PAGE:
center an iframe with css?

Discussion in 'Web Design and Development' started by Starhorsepax, Jun 26, 2011.

  1. macrumors member

    Jun 6, 2010
    Does anyone know how to do this? I had to use deprecated code to get it to center. I've tried div class center. But it's not working. :confused:
  2. Moderator emeritus


    Aug 16, 2005
    Generally you do it the same as with other elements: margin: 0 auto; If that's not working, show the HTML/CSS you're working with and we might be able to offer something more specific.
  3. elppa, Jun 26, 2011
    Last edited: Jun 26, 2011

    macrumors 68040


    Nov 26, 2003
    iframes display inline by default.

    So if you are going with margin: auto; you will need to add display: block; as well.

    Also for auto margins to work an explicit width must be set on the iframe.

    This should work:
    iframe {
        display: block;
        width: 800px;
        height: 400px;
        margin: 0 auto;
        border: 0;
    <iframe src=""></iframe>
  4. thread starter macrumors member

    Jun 6, 2010
    THANK YOU! :eek: That worked!
  5. macrumors newbie

    Feb 20, 2013
    Many thanks, Elppa, for the great AND COMPLETE WITH COMPLETE CODE reply that worked, instead of posting the incomplete, condescending and arrogant reply immediately prior to yours.

    When we ask for advice, it's not to be told by implication, "Hey, dummy, you should know enough that generally you do it the same as with other elements: margin: 0 auto."

    If we KNEW that much, we wouldn't be here asking for decent, complete and applicable information. No one is asking for implied insults. In the future, angelwatt, save yourself the time and bandwidth by not posting such useless and pedantic crap, and take a lesson from Elppa about how an information forum is supposed to work in sharing USEFUL information instead of trying to impress others with your useless prowess.

    We don't care what you know; on specific questions and trouble-shooting, we care about what you know which you are willing to share in detail as a colleague.

  6. macrumors 68000


    Dec 7, 2007
    Alexandria, VA, USA
    You could have been more diplomatic than that - I don't agree with your phrasing, characterization or the need to attack publicly (i.e. maybe next time don't reply at all or repor to a mod) but I do understand your frustration at that point in the thread on the technical stuff, of course. As a long term user and with all due respect to you, I personally ask please try to keep it friendly here and I will do the same. Then it becomes contagious, and that's a forum folks will want to not just visit, but re-visit.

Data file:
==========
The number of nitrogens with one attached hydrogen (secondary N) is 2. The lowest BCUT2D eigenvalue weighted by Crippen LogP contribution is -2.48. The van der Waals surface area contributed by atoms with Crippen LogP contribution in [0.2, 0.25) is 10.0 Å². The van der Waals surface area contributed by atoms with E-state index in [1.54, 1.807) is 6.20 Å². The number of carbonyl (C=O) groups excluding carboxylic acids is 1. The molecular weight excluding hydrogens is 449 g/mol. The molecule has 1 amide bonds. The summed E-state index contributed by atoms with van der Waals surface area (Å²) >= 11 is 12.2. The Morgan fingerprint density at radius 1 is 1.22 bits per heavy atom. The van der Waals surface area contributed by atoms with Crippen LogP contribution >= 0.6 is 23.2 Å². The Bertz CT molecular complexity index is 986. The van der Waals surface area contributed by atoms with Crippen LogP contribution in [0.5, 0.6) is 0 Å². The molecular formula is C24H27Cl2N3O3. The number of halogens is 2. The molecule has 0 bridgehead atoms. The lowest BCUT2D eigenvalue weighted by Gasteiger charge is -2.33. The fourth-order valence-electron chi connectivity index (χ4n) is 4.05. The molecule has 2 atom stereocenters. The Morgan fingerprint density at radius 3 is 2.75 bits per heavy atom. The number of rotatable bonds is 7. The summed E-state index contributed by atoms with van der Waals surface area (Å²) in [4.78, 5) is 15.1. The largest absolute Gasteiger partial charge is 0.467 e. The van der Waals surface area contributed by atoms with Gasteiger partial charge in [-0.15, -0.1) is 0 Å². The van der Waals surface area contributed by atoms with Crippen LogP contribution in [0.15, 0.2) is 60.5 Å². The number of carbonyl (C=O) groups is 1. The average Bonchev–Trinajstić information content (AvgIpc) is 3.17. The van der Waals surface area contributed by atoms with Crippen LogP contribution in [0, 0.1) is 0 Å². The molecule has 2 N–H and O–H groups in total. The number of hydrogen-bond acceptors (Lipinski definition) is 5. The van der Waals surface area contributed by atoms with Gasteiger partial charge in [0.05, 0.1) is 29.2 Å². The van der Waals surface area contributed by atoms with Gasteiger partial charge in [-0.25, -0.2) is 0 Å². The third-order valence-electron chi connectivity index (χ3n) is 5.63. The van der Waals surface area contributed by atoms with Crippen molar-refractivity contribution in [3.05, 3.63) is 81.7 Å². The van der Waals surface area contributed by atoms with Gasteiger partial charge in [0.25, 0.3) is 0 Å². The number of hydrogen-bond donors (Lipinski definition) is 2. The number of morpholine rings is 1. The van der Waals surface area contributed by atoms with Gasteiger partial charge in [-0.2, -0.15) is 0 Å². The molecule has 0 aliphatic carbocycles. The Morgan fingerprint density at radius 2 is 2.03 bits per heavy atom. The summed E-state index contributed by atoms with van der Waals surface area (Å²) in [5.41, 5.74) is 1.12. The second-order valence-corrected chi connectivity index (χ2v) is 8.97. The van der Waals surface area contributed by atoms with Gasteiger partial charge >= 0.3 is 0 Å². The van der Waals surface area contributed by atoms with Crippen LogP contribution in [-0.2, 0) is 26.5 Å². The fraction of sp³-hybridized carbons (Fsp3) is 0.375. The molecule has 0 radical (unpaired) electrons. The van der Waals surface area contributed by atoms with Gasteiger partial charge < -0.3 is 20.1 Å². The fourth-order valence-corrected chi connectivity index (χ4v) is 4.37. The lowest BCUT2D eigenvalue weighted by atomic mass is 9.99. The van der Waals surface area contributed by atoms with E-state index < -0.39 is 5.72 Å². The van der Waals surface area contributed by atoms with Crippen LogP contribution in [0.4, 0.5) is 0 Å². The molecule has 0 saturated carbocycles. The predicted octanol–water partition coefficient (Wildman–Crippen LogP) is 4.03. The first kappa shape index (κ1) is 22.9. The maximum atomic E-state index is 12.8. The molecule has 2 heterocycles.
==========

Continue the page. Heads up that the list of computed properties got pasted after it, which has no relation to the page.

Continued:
Thank you.
  7. macrumors 6502

    Sep 3, 2009
    Hmm, I didn't think his post was arrogant. I sometimes don't post entire solutions on code forums just to have the OP get involved in the solution, and, let's face it, not everyone has time to solve someone else's problem in complete fashion, but provide a bump in the right direction.
  8. fig
    macrumors 6502a

    Jun 13, 2012
    Houston, TX
    Completely agree. He offered the basic code that should work and said if it didn't to post the code so we could troubleshoot it. Sounds pretty reasonable to me.

    I also sort of wonder what caused our new friend George to use his first and so far only post to angrily comment on an 18 month old thread.
  9. macrumors 68000


    Dec 7, 2007
    Alexandria, VA, USA
    I think newbies often don't notice dates, they're browsing many forums to get the answer to a common issue and usually copy/paste/try many solutions until one works. I do not at all condone what that guy did, nor did anyone who posted code or advice in any way do anything wrong, to be clear. I'm just stating I understand the frustration, I've been there and done that when I was first learning (and I still am learning, all the time). People often lose patience in this fast pace world of get it done, fix it now, get paid, etc. combined with little effort at learning. The Internet is a great resource, but people forget to be civil and that technical forums are bi-directional, both learning and teaching oriented. Some people expect Wikipedia here. That clearly isn't us.

    Just some thoughts I wanted to express, I got it out, feel better now. ;)
  10. macrumors newbie

    Feb 25, 2014
    CSS vs Inline

    Is there a way to implement these changes using inline CSS?


    <span style="display: block; width: 800px; height: 400px; margin: 0 auto; border: 0;"><iframe src=""></iframe></span>

    OR something like...

    <iframe src="" height="400" width="800" display="block" frameborder="0" margin="0 auto" marginwidth="0" marginheight="0" scrolling="no"></iframe>

    Thank you,
  11. macrumors 68040


    Nov 26, 2003

    Inline CSS isn't a great approach. It seems like you are nearly there though… just add the style attribute directly to the iframe:

    <iframe src="" scrolling="no" 
            style="display: block; width: 800px; height: 400px; margin: 0 auto; border: 0;">
  12. macrumors 6502a


    Mar 28, 2009
    Living Stateside
    Couldn't agree more. Typically you want to keep your content, presentation, and behavior separate. While this holds true MOST of the time, this is an old rule and nowadays there are exceptions to this rule. In regards to his needs and example, the rule holds true. It is best practice to keep them separate. You are 100% on the mark.

    Great article on the subject.

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